A Christian preschool needs to teach what is right and wrong before God and people, and to instruct children in the way of salvation, that God has prepared for us sinners in Jesus Christ. We hope that these children grow up not only to become virtuous men and women who walk in the way of right, and shun the paths of sin and vice; but also to walk in the fear of God and the true Christian faith, who know where their souls will go when they die, not to forfeit their souls (Mark 9:36).

That is what the prophet commands when he says (v9), “Get up on a high mountain, O Zion, you herald of good news. Lift up your voice with strength, O Jerusalem, you herald of good news. Lift it up! Do not be afraid!” Who is Zion and Jerusalem that herald good news (in other words, bring glad tidings)? It is the Church of the New Testament—the Church of Jesus Christ—and the glad tidings it brings is the tidings that the angels proclaimed on the fields of Bethlehem; the tidings that the boy Jesus grew in knowledge and wisdom; the tidings that Jesus was pierced for our transgressions and was crushed for our iniquities; the tidings that Jesus took up His life anew and gives His life to me and you. What is it that Zion is supposed to say to the cities of Judah? “Here is your God!”

It would be nice if we had a mountain to climb every day and shout the good news. We do not have a mountain, we have pews, a microphone, and our livestream. We do not have a mountain; we have a preschool.

This good news is the most sacred part of our preschool. This is to be the labor of a Christian preschool by day and the prayer of the Christian preschool by night. This is the highest and chief objective. Any Christian preschool worth its confession wants to play a role in fulfilling what Isaiah prophesies about the Chief Shepherd (v11), “With his arm he will gather the lambs. He will lift them up on his lap.”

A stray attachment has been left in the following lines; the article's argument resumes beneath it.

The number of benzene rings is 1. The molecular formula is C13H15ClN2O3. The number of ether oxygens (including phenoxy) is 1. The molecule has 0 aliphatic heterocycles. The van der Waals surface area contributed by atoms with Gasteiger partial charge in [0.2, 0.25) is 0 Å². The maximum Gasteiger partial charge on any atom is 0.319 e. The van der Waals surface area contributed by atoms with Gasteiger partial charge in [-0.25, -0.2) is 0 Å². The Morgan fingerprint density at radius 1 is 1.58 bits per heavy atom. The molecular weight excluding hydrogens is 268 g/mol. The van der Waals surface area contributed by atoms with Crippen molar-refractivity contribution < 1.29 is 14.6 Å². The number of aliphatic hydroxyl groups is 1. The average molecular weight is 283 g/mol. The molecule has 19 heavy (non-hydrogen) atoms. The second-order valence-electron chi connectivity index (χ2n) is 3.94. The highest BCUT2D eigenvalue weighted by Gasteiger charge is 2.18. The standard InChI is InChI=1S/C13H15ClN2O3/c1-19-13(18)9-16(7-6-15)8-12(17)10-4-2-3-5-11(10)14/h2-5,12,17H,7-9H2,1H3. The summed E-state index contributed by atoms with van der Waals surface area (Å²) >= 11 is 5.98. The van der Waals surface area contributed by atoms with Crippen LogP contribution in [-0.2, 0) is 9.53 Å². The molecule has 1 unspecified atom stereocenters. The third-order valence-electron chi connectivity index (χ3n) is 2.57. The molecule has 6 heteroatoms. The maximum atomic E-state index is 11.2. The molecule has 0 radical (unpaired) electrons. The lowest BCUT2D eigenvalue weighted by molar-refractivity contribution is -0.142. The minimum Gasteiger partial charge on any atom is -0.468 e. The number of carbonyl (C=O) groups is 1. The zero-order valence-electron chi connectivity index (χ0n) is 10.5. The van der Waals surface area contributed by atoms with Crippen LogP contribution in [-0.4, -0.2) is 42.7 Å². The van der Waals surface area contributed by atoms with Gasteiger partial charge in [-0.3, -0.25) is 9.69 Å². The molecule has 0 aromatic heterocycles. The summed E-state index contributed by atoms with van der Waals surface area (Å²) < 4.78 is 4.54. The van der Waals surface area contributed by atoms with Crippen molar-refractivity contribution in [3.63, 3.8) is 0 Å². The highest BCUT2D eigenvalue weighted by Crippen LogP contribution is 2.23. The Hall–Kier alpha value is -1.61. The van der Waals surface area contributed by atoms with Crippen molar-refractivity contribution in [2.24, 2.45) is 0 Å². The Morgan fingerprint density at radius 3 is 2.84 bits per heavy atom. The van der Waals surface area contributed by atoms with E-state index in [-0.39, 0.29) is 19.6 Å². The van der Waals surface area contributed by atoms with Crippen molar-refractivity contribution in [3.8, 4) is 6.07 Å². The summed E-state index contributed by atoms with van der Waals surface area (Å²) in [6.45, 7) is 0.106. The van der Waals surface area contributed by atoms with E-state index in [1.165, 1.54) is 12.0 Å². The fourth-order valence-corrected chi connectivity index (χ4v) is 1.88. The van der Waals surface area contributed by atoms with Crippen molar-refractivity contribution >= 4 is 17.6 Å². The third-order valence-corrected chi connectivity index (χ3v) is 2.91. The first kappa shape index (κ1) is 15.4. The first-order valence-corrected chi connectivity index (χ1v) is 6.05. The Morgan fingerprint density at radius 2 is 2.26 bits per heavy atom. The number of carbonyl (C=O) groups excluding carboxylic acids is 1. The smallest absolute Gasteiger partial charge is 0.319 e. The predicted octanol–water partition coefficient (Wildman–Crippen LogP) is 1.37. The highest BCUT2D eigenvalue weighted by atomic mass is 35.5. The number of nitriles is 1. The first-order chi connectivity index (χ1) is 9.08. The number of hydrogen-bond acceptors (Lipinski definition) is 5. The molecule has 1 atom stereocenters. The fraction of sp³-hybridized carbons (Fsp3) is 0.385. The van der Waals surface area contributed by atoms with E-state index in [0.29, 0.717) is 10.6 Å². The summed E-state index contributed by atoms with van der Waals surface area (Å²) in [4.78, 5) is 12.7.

What would it profit Zion if we could convey earthly knowledge, but we would not lead them to Jesus? What could we answer, when at the last day the Lord would ask, “Where are the souls of the community entrusted to your care?” What use would it be if we answered, “Our preschool was a financially viable business and helped children make it into Kindergarten and thrive.” I would never want the Lord to answer, “You balanced the books, but held back the Bread of Life. If you labored only for the world, then you must share the fate of the world.” Look, His reward is with Him. The result of His work is in front of Him” (v10).

Those entrusted with a preschool must aim to lay the lambs of Zion into the arms of Zion’s Shepherd.

2. The privilege to lead children to Jesus
Why not perform this task boldly? “Get up on a high mountain … Lift up your voice with strength … Lift it up! Do not be afraid! Say to the cities of Judah, “Here is your God!” On a high cliff, the waves and winds roar and rage beneath, but the Church carries out God’s will in the fear of God, not the fear of men. We spread the message unashamed of the gospel, for it is the “power of God for the salvation of everyone who believes” (Rom. 1:16). Love us or hate us, let us do what is right without flinching or wavering.